‘Two Minutes of Genius’: The Gettysburg Address of 1863

Written by Bradley Bosson. Edited by Francesca Guardo.

“Four score and seven years ago our fathers brought forth on this continent a new nation, conceived in liberty, and dedicated to the proposition that all men are created equal.” These were the words of the opening of the Gettysburg Address delivered by Abraham Lincoln, one of the most famous speeches in American history. Despite only being two minutes long, it was able to reaffirm the principles of human rights, equality and liberty, crucial aspects of the ideology of the Union during the Civil War.

The speech was made at the Gettysburg Memorial on the 19th November, 1863 on the opening of the memorial after the burial of Union troops. Although it is Lincoln’s speech that has survived in the memory of historians and scholars of public speaking alike, it was not the only performance of the day. There were performances from bands and other speeches, most notably a two-hour oration delivered by American politician Edward Everett. The ability of Lincoln to overshadow this behemoth of a public speech with a two-minute speech from himself surely demonstrates that despite its extreme simplicity, it was enormously powerful and resonated with many all over the world. Compared to the 13,000 words of Everett, the most accepted version of the Gettysburg Address (the Bliss version) was a mere 271 words long, but every single word captured what the Civil War meant for America and what America should mean to others. It has been noted by some that were close3 to Lincoln that he was unwell when he delivered his speech and eyewitness accounts described him as looking ‘haggard’ and ‘ghastly’. It may have been because of this and the perceived simplicity of the speech that Lincoln said during that “The world will little note, nor long remember what we say here, but it can never forget what they did here”; obviously not knowing that his words would live on forever.

Lincoln at Gettysburg

Lincoln at Gettysburg


Lincoln constantly refers to America as a ‘nation’, reaffirming the fact that America is a united nation of peoples rather than a loose collection of states that could be separated on a whim. Due to the obvious nature of remembrance, there are many links to the living and the dead during the speech. He maintains that those who died ‘gave the full measure of devotion’ to their cause. The ending line of the speech, ‘government of the people, by the people, for the people, shall not perish from the Earth’ is surely one of the strongest and has many possible influences. Some people close to Lincoln have said that the phrase was influenced greatly by a collection of sermons delivered by abolitionist Theodore Parker; who was very supportive of Lincoln. It has even been claimed that he highlighted the phrase on the manuscript in pencil. Others say that it mainly came from a speech by Daniel Webster in the Senate, where he claimed that the Federal Government was ‘made for the people, made by the people, and answerable to the people’.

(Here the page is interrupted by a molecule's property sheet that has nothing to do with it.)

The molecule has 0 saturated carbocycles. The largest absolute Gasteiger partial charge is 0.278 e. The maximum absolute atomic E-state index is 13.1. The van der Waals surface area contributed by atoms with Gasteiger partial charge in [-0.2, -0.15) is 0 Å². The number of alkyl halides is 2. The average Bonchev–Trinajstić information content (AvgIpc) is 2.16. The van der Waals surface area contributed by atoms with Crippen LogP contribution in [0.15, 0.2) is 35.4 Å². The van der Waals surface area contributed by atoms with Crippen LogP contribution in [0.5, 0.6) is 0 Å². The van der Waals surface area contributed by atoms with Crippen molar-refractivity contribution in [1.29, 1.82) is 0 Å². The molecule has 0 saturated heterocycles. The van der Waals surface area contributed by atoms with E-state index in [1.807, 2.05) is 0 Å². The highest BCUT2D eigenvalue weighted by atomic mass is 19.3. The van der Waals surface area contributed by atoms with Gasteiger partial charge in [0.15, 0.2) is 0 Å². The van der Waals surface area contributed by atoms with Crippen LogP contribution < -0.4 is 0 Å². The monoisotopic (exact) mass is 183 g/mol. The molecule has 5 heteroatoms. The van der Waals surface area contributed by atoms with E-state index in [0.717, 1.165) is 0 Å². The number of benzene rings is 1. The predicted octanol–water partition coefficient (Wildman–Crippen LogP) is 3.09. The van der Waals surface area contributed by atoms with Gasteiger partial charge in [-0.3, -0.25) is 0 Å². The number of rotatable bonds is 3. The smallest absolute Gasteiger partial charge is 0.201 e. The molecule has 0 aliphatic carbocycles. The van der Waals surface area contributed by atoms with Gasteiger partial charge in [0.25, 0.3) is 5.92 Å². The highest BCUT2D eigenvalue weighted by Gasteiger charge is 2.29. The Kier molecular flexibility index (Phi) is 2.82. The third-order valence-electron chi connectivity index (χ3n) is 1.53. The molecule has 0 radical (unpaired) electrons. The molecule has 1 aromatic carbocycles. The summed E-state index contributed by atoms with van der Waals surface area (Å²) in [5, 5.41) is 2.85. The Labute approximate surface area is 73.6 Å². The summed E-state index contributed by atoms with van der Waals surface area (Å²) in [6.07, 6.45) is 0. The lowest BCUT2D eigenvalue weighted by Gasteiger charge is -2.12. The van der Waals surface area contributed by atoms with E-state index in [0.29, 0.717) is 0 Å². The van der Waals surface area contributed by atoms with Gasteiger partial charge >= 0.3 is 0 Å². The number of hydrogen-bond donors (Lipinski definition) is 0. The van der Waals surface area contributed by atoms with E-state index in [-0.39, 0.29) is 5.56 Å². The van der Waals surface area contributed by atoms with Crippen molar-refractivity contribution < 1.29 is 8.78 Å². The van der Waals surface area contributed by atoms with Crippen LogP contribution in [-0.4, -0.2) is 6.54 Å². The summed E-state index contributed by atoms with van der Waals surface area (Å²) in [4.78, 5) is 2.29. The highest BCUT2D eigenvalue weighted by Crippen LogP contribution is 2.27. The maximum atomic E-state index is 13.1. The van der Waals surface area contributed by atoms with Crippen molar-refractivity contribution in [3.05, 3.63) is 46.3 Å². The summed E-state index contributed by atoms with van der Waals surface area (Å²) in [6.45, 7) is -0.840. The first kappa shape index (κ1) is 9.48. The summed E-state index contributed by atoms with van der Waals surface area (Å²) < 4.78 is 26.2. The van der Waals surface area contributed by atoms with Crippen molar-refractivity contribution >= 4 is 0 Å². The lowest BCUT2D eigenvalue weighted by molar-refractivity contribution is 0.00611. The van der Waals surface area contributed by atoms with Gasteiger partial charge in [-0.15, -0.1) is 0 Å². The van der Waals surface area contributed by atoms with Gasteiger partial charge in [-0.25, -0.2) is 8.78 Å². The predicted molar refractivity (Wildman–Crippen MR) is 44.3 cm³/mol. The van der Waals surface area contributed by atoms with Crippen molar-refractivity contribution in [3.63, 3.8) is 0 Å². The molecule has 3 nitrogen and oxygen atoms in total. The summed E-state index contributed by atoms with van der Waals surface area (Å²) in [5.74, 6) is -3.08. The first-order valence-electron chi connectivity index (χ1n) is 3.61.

Although significant in the future, the contemporary accounts of reactions to the speech are inconsistent. There are some who said that there was no applause at all due to the sheer shock of the audience. Some such as The New York Times claimed that he had been interrupted five times during his speech with applause. Lincoln himself considered that his speech was not up to standard, possibly due to his illness and the eloquent performance of Everett before him, despite Everett writing to him personally congratulating him. Newspapers that sympathized with the Union such as the previously mentioned New York Times and the Springfield Republican called it a success, the latter even printing the whole speech in full. However, Democratic-leaning accounts called the speech ‘silly’ and ‘ludicrous’.

The legacy of the speech is unquestionable and is still relevant to Americans and others around the world today. It remains on many school curriculums and is referred to in many examples of American popular culture, such as Bill and Ted’s Excellent Adventure, Abraham Lincoln: Vampire Hunter and Mr. Smith Goes to Washington. A stone carving of the speech stands at around 40 feet tall and is a prominent feature of the Lincoln Memorial. Most famously, the speech was referenced to in Martin Luther Kings’ ‘I Have a Dream’ speech in the line “Five score years ago” during the March on Washington in 1963; another speech often acclaimed as one of the most important ever. Lincoln’s Gettysburg Address will surely live on as a sign of public speaking excellence and as a critical moment in the development of the United States for years to come.